Kyle had a first love. He kept photos of the two of them tucked in his wallet. It made me happy that he knew love like that before he died.
He kept a box of art supplies in the trunk of his car so he would be ready when inspiration strikes.
The media won’t be reporting on these things…but I think is important to know how much was lost the day that Kyle’s life was stolen.
There were several moments during the day’s testimony that made me cry. Recounting Kyle’s graduation from Islip High School, working two jobs and embarking upon college…I just went and/or am going through all these things with my baby girl. There but for the grace of God go I. My heart breaks for Kyle because now more than ever I see my daughter in him with all her hope and promise. My heart breaks for Kyle’s mom because now more than ever I see myself in her first with the transitioning and letting go as our children become adults…then the unimaginable. But I get to shake it off and hug my baby girl at the end of the day. Kyle’s mom has only memories to give her comfort.
Then there is the defendant. His inscription in Kyle’s yearbook was read into evidence. It was a full page that started “where do you think we will be in 5 years?” I don’t think there was any way either he or Kyle imagined their future to be intertwined like this.
Long before Robbie Coltrane became Hagrid in the Harry Potter films, he was a “nun on the run.” I love this picture. If you haven’t seen it — and most people haven’t — I recommend it. The plot in a nutshell is this…Robbie Coltrane and Eric Idle are career criminals who, after a change in their gang’s hierarchy, decide to do one last heist to bankroll their escape from the gang and the UK altogether. Things go wrong and they find themselves hiding out disguised as nuns. Robbie Coltrane’s character, Charlie McManus, grew up in the Catholic church and uses his unique take on the doctrines to assimilate to their new surroundings in the convent. It is this interesting view that I found most appealing in the film. Here he explains the sacrifice…
” …it’s the doctrine of original sin. You see, we’re all born sinful, except for Jesus who was perfect of course. And he was sent to save us. But how could he save us unless we’re sinning? So we have to go on sinning in order to be saved and go to Heaven. That’s how Christianity works. That’s why it suits so many people.”
I was 20 when I saw this film. This monologue has always stuck with me. I often said who I was 25 years ago is very different than who I am now. But I realize today that is not true. I think that who I was then is the same as who I am now and in all likelihood who I will be tomorrow; it is my perception of who I am, my place in the world and my behaviors that have changed through the decades.
After seeing this film initially, I reflected on this scene and asked myself…is it our moral obligation to sin? My answer was a very strong…yes. Anyone who knew me when I was 20 could easily see why.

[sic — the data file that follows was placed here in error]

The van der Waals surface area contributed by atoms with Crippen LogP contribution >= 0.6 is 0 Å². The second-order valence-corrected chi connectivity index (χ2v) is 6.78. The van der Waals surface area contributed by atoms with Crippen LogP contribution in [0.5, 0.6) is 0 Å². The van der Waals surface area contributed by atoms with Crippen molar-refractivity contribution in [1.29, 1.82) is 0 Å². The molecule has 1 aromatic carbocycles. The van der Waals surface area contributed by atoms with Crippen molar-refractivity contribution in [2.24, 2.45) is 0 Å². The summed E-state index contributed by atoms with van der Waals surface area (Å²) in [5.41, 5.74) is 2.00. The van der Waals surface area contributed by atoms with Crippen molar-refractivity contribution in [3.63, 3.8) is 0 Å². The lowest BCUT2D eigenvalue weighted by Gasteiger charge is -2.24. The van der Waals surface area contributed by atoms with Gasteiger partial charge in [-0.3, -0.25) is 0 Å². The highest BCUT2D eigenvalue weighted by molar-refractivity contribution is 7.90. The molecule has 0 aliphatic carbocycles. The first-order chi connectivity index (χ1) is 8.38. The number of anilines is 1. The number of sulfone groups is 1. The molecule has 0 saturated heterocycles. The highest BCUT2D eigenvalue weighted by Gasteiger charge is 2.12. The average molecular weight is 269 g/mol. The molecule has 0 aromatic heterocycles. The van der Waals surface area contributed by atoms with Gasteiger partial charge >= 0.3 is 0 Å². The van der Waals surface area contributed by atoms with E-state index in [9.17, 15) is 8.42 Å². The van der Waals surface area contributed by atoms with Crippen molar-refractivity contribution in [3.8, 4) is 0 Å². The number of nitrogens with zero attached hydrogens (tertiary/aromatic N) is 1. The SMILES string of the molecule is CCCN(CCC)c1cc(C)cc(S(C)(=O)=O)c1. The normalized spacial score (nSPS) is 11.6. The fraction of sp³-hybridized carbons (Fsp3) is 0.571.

Through the decades, as I have exited and entered different stages of my life, I have periodically repeated the question to myself…is it our moral obligation to sin? My answer is inevitably…yes. But where there was once shame and isolation attached to sin, today I see potential for growth and unity.
I grew up differently than most people. I write a lot about that. One of the best things about the way I grew up was that I was exposed to different faiths and, to an extent, learned their traditions, participating in many of them. I was never locked into a single faith. I think that this fed my desire to study theology, exploring a wide variety of religions and philosophies in order to create my own sense of spirituality. In my home, I had a strong Catholic influence from my Abuelita and a strong Jewish influence from my grandmother who raised me, Mama.
Mama didn’t go to temple but always identified herself as a Jew. She was proud of her heritage and passed her pride along to me. We lit the menorah that she placed next to our Christmas tree every Hannukah. We ate matzoh every Passover. On Yom Kippur, we lit yahrzeit candles to honor those who died and, of course, we fasted. Well, Mama fasted. As a child under 13, it was not expected of me. I tried anyway. Some years I was more successful than others. There was something about the tradition that I found comforting. The tradition of fasting is done in order to make the soul feel uncomfortable by denying it the things that give our bodies comfort as humans: food, water, bathing. Experiencing this temporary discomfort lends itself to sympathizing with others when they are in pain or discomfort. It fosters a feeling of repentance for that which we have caused. During this fast of the body and discomfort of the soul, our minds are devoted to reflection upon the past year, our behaviors, interactions and sins. Once a year this confession goes to God and forgiveness is sought.
It took me most of my lifetime to understand that this day can be embraced with love rather than from a place of fear. It is our sin that separates us as humans from the other animals we share this earth with and from the Divine. In the past, I equated sin with “evil.” It isn’t. Evil is a separate entity. While its possibilities live within all of us, it is not a necessary component of the human condition. It is exceptional. Sin is inevitable. It is the burden of the gift of reason our species was blessed with. We are not perfect. We were made to fail. We were made to at times inflict pain and at times to receive pain. And because of this, we have the capacity to forgive, to be forgiven and to become better than we were before. This, too, separates us from the other animals we share this earth with…but it unites us with instead of separates us from the Divine.